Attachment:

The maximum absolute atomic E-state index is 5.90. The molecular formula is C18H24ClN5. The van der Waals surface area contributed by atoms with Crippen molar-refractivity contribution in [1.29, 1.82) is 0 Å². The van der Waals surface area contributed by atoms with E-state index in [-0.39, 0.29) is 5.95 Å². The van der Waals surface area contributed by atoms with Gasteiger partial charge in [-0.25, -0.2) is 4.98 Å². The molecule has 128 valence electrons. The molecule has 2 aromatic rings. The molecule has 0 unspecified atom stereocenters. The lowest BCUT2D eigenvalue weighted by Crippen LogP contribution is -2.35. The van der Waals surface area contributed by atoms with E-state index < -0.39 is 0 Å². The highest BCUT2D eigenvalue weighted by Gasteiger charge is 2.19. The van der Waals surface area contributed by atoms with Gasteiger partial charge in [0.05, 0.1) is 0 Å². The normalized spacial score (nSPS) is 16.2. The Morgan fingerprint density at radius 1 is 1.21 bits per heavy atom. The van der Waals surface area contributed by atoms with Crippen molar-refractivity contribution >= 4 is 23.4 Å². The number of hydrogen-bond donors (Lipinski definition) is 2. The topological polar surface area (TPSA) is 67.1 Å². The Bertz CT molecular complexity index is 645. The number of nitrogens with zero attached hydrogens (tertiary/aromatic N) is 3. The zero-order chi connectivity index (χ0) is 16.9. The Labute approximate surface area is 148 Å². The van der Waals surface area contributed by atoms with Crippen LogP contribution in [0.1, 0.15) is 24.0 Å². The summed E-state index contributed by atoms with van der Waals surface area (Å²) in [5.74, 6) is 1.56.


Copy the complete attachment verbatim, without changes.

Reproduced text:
The maximum absolute atomic E-state index is 5.90. The molecular formula is C18H24ClN5. The van der Waals surface area contributed by atoms with Crippen molar-refractivity contribution in [1.29, 1.82) is 0 Å². The van der Waals surface area contributed by atoms with E-state index in [-0.39, 0.29) is 5.95 Å². The van der Waals surface area contributed by atoms with Gasteiger partial charge in [-0.25, -0.2) is 4.98 Å². The molecule has 128 valence electrons. The molecule has 2 aromatic rings. The molecule has 0 unspecified atom stereocenters. The lowest BCUT2D eigenvalue weighted by Crippen LogP contribution is -2.35. The van der Waals surface area contributed by atoms with E-state index < -0.39 is 0 Å². The highest BCUT2D eigenvalue weighted by Gasteiger charge is 2.19. The van der Waals surface area contributed by atoms with Gasteiger partial charge in [0.05, 0.1) is 0 Å². The normalized spacial score (nSPS) is 16.2. The Morgan fingerprint density at radius 1 is 1.21 bits per heavy atom. The van der Waals surface area contributed by atoms with Crippen molar-refractivity contribution >= 4 is 23.4 Å². The number of hydrogen-bond donors (Lipinski definition) is 2. The topological polar surface area (TPSA) is 67.1 Å². The Bertz CT molecular complexity index is 645. The number of nitrogens with zero attached hydrogens (tertiary/aromatic N) is 3. The zero-order chi connectivity index (χ0) is 16.9. The Labute approximate surface area is 148 Å². The van der Waals surface area contributed by atoms with Crippen LogP contribution in [0.1, 0.15) is 24.0 Å². The summed E-state index contributed by atoms with van der Waals surface area (Å²) in [5.74, 6) is 1.56.